Methods of introduction[edit]

The plant originated in southeast Brazil and was exported as part of the pet industry to be used in aquaria and garden ponds. From there, it escaped or was deliberately released into the wild. It may also have been brought in with fresh, iced fish. Once in a waterway, it can be spread by infested boats, which not only spread it to new areas, but also break up the plant, allowing it to propagate. It also is spread by waterfowl.[2] S. molesta has been spread by contaminated aquatic plant stocks, boats, and other watercraft. The movement of water spreads S. molesta, and the sale and exchange of S. molesta materials increases chances of release to the environment.[5]

Potential use for cleaning water pollution[edit]

Research done in the Philippines suggested the effectiveness of S. molesta for the treatment of blackwater effluent for an eco-friendly sewage system that uses a constructed wetland to clean the water. The result of the study showed that it can remove 30.77% of total suspended solids, 74.70% dissolved oxygen and 48.95% fecal coliform from the water.[7]


The Brazilian floating fern known as Salvinia molesta is now widely distributed in tropical and subtropical areas. This floating fern is known for its capability to take over large bodies of slow-moving fresh water. S. molesta has been naturalized in Texas[8] and Louisiana, but has now also been found and reported in Alabama, Mississippi, Florida, and Georgia. It can also be found where the lower Colorado River borders Arizona and California. "While S. molesta rapidly colonizes new states, current populations are too small to assess, but have been targeted for eradication". The naturalized regions of Texas have 14 drainage basins that contain infested water bodies; these are used as impoundments on tributaries that flow near federally protected wetlands.[9] In October 2020 Texas Parks and Wildlife detected S. molesta on Lone Star Lake while surveying fish populations.[8]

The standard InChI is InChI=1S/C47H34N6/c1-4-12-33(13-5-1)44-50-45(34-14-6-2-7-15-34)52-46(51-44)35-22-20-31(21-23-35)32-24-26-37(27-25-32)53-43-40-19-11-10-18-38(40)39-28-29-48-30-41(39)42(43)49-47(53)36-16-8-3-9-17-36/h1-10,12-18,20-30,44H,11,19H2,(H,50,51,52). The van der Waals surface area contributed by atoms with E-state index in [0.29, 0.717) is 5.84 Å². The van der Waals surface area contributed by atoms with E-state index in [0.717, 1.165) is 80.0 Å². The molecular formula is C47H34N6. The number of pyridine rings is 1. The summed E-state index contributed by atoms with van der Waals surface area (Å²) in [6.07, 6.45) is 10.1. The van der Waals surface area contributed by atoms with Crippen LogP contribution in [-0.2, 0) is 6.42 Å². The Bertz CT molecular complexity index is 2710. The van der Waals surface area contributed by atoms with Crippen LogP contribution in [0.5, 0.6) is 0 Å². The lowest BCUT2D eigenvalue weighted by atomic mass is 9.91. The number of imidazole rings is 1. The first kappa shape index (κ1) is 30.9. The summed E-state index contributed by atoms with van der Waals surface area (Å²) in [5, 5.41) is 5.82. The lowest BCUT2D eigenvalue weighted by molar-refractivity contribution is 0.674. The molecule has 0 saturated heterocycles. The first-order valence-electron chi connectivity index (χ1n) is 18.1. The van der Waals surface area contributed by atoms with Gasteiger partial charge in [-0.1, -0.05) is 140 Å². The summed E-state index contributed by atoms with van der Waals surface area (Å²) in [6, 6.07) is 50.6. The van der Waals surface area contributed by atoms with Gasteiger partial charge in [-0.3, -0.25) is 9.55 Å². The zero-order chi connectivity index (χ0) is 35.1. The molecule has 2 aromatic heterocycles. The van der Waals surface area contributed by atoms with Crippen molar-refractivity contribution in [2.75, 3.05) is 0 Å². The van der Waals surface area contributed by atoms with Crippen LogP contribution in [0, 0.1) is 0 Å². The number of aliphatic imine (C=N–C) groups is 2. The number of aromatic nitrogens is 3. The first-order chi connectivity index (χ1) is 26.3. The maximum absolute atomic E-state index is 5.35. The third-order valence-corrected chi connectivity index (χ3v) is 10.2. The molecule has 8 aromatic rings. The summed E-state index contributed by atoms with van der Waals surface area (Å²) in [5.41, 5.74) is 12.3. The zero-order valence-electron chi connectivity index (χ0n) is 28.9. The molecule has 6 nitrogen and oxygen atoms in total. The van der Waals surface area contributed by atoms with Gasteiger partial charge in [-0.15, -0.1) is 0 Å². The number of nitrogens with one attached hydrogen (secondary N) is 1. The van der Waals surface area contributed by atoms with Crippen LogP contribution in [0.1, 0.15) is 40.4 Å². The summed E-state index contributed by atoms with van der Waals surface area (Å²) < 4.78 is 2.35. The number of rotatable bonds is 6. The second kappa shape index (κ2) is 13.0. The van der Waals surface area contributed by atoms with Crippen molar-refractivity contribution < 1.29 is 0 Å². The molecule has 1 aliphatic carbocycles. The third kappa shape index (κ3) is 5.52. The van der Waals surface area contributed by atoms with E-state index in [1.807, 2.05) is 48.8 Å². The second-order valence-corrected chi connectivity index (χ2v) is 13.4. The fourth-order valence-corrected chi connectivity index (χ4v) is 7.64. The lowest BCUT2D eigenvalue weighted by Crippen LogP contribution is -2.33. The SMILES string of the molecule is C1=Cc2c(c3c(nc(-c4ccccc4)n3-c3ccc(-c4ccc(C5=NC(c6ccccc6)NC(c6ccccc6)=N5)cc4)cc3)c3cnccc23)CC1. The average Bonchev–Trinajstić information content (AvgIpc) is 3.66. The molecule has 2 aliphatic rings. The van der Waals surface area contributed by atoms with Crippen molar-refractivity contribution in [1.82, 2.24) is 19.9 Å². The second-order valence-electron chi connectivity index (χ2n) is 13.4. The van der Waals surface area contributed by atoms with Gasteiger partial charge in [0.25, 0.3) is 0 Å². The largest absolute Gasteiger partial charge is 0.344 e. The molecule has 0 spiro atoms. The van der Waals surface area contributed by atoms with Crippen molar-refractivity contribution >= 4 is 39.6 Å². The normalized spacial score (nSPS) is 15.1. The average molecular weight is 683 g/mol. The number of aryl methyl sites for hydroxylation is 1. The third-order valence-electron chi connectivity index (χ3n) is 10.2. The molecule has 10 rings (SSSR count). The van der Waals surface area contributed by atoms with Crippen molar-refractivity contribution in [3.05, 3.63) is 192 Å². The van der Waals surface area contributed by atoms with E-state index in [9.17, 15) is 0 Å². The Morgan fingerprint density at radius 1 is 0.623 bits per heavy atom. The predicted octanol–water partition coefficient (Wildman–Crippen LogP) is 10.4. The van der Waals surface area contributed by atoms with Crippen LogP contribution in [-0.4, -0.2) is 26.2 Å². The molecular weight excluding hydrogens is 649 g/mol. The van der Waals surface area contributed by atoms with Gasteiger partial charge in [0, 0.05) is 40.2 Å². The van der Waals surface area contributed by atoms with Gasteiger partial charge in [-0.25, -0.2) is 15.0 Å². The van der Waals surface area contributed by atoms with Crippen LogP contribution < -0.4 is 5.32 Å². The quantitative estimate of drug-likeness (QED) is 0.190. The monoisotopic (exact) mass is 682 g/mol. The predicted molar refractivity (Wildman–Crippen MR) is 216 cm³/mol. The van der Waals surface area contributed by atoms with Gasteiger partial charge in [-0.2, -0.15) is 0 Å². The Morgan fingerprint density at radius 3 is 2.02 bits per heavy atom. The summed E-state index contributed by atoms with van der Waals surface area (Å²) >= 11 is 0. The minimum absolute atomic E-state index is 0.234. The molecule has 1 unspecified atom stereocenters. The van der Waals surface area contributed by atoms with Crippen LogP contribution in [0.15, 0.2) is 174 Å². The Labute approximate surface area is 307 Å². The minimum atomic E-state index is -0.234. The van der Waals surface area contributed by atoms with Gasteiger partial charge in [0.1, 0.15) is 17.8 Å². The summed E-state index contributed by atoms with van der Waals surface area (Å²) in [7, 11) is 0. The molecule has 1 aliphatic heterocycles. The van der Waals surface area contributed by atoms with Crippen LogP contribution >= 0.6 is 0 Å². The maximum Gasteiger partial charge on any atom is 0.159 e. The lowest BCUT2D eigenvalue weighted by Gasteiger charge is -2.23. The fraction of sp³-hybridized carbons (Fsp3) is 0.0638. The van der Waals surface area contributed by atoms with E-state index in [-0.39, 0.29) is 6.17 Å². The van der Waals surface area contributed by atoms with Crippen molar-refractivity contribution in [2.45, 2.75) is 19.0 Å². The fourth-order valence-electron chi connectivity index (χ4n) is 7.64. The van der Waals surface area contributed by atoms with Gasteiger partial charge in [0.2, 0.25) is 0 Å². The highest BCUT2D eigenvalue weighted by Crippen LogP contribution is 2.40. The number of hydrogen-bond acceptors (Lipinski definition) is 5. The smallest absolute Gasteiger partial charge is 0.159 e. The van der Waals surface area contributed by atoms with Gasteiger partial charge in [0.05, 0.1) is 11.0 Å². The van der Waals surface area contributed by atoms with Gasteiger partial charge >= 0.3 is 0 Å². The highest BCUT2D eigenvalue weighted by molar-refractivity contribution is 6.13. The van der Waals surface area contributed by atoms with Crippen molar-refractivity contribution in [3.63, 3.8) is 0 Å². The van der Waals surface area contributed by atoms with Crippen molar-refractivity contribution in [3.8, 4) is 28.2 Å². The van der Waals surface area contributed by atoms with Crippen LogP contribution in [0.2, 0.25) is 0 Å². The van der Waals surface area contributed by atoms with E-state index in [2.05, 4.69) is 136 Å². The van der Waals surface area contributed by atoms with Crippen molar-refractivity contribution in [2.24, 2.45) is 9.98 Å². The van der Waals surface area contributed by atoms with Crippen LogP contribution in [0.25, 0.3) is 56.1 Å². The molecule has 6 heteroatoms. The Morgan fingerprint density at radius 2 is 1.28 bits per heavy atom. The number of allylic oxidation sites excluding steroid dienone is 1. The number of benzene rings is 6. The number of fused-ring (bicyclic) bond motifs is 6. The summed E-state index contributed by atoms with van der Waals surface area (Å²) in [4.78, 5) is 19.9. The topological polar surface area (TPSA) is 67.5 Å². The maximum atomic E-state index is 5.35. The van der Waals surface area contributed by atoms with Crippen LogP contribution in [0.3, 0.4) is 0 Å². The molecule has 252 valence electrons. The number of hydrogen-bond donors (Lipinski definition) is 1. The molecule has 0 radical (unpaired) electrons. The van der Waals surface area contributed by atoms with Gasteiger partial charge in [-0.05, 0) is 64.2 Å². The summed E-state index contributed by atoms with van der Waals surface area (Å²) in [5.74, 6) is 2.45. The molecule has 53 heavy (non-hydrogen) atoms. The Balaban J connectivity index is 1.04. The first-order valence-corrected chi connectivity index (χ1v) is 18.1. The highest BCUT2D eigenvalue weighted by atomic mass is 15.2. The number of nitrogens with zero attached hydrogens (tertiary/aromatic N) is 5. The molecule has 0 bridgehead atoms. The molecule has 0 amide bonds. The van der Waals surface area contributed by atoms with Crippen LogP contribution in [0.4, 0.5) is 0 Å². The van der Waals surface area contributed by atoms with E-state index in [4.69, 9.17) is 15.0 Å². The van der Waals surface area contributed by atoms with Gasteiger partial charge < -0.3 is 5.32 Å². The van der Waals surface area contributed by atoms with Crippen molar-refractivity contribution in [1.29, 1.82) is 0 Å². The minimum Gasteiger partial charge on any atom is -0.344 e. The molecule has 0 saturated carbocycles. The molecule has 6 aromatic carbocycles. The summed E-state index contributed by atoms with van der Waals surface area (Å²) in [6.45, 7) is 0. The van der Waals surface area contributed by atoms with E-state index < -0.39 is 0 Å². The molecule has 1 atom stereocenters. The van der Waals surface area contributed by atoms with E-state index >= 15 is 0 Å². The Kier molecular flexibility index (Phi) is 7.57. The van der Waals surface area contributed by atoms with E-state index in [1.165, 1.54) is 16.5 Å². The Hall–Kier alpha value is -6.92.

It reproduces by asexual reproduction only, but it is capable of growing extremely quickly, starting from small fragments and doubling in dry weight every 2.2–2.5 days. It grows from fragments that have broken off or dormant buds that have been detached from the main plant. Each node has five buds, so potential for great and rapid spread is high. It also produces spores, but they are genetically defective and do not produce viable offspring.


The rapid growth rate of Salvinia molesta has resulted in its classification as an invasive weed in some parts of the world such as Australia, United Kingdom, New Zealand, and parts of the United States. Surfaces of ponds, reservoirs, and lakes are covered by a floating mat 10–20 cm (in some rare cases up to 60 cm) thick. The plant's growth clogs waterways and blocks sunlight needed by other aquatic plants and especially algae to carry out photosynthesis, thereby deoxygenating the water. As it dies and decays, decomposers use up the oxygen in the water. It also prevents the natural exchange of gases between the air and the body of water the plant has invaded, causing the waterway to stagnate. This can kill any plants, insects, or fish trapped underneath its growth.